“Pray. You still have to make it to the hospital.” Those were the first few words Marisa Beiró heard from a paramedic. Her boots were melted into her own skin and 65% of her body surface was severely burnt. Behind her, the wreck of the fuselage was still in flames.
On the 31st August 1999 at 8.54pm a Boeing 737 LAPA flight, with final destination Córdoba, failed to take off from Jorge Newbery Airport in Buenos Aires. The plane overshot the runway, crashed into the fence, then crossed Av. Rafael Obligado, hitting a car that was on the road, before ending on a golf course where it exploded and burst into flames.
Sixty-seven people died that night, among them some of the 100 passengers and crew on the plane, and the couple in the car the plane hit. A further 34 were injured, half of them seriously.
Why did this happen?
Once in the air, planes stabilise: at cruising altitude, a plane could lose an engine without passengers even noticing. But taking off and landing are more complex manoeuvres.
Minutes before the attempted take off, an alarm went off, the sound supposed to inform the pilot that the flaps were retracted. The flaps are the hinged surfaces on the back of the wings, and as they are extended the plane slows down. But as the flaps were retracted, the plane was unable to take off, even though the minimum flight speed had been reached.
Captain Gustavo Weigel and co-pilot Luis Etcheverry (both of whom died in the accident) ignored the alarm and prepared for takeoff.
The problem was the plane had reached the point of no return (the maximum speed in which a pilot can stop the aircraft without it over-running the runway) when Weigel decided to abort the flight, making the accident irreversible.
Cherchez la femme, crime investigators say. In aircraft disasters it all comes down to the cockpit voice recorder (CVR), a device designed to record every conversation in the flightdeck.
The tape recovered from the black box revealed that the crew members held conversations that were completely foreign to the procedures, and although this may sound as something that would have little or nothing to do with an accident of such dimension, it would later be pointed as one of the main causes for the crash. But not the most important one.
Why two experienced pilots would ignore an alarm just like that, had yet to be determined.
The investigation was led by the JIAAC (Civil Aviation Accidents Board of Investigations). Members of JIAAC were joined by a team of investigators from the US National Transportation Safety Board, who worked alongside the JIAAC to determine what had gone wrong.
The report issued by the commission was damming: “The flight crew of LAPA flight 3412 forgot to extend the wing flaps to initiate take-off, and ignored the alarm that advised them of the error.”
Then came a long list with contributing factors which included: Lack of discipline of the crew who carried on inappropriate conversations during take off, who would even engage them on an emotional or sentimental state; the design of the alarm system did not ensure the crew responded to the information, allowing them to take off regardless; insufficient psychological testing to determine if pilots were in a fit mental state to fly; previous negative characteristics of the first officer that manifested themselves during the reading of the list of control procedures, all occurring in a cockpit whose occupants had their attention on personal issues unrelated to the flight.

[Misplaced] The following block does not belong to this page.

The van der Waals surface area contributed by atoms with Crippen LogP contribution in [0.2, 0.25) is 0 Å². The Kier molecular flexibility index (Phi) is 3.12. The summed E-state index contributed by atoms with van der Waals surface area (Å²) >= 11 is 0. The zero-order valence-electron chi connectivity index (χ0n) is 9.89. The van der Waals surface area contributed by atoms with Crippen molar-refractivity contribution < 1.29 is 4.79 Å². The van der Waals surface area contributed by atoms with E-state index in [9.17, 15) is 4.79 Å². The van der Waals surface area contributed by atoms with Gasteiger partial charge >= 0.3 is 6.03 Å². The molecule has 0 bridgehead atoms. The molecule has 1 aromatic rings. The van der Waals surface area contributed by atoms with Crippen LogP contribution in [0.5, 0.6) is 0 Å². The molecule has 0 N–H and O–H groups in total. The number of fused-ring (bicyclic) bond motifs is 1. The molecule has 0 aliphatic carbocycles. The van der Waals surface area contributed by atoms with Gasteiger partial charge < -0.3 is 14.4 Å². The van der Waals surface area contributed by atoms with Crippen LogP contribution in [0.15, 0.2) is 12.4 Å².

The conclusions drawn by the commission opened a Pandora’s box, leading to questions regarding the entire national aviation system, putting those anxious to file the crash in the drawer labelled ‘pilot error’ in a very awkward position.
If the two pilots had no skills and got bad results in the simulator, why were they hired to fly a commercial flight? If their behaviour in the cockpit or even the psychological state test showed they weren’t able to shoulder their responsibility flying a plane, who was monitoring? Ultimately, who was supposed to check that a private company like LAPA would do everything within their power to match the national safety standards?
The answer was none other than the Argentine air force, which controls commercial flights in Argentina, and the LAPA executives.
Justice works slowly in Argentina, so on 20th February 2008 – eight-and-a-half years after the accident – the trial started on the Tribunal Oral Federal No 4. That day, 65 empty chairs were lined up in front of the building, representing those who died on board, while a group of victims’ families demanded the truth come out.
Currently, six former members of LAPA and two members of the Argentine air force are taking turns to take the stand.
LAPA president Gustavo Andrés Deutsch, vice-president Ronaldo Patricio Boyd, operation managers Fabián Chionetti and Valerio Diehl, human resources manager Nora Arzeno, and Gabriel Borsani, the head of line B-737, all face charges of ‘catastrophic criminal negligence leading to death’.
As for the air force members, former director of Empowerment and Promotion, Commodore Carlos Petersen, and former director of the National Institute of Aeronautical and Space Medicine, Commodore Diego Lentino are being prosecuted for neglecting duty in public office.
The trial is expected to last until December, and a list of over 1,200 witnesses will have been called to give their statement.
In Spanish it’s lento pero seguro, in German langsam aber sicher, in English it’s slowly but surely. Almost every language has an expression to transmit that intangible something. That awaited thing that no matter how long it could take, it will definitely arrive. And one would wait. For a long time were bureaucracy was taking over, evidence was lost, judges and investigators were threatened, the idea of justice seemed like a blurred utopia. Now as the trial continues, there seems to be something to hold on to: hope.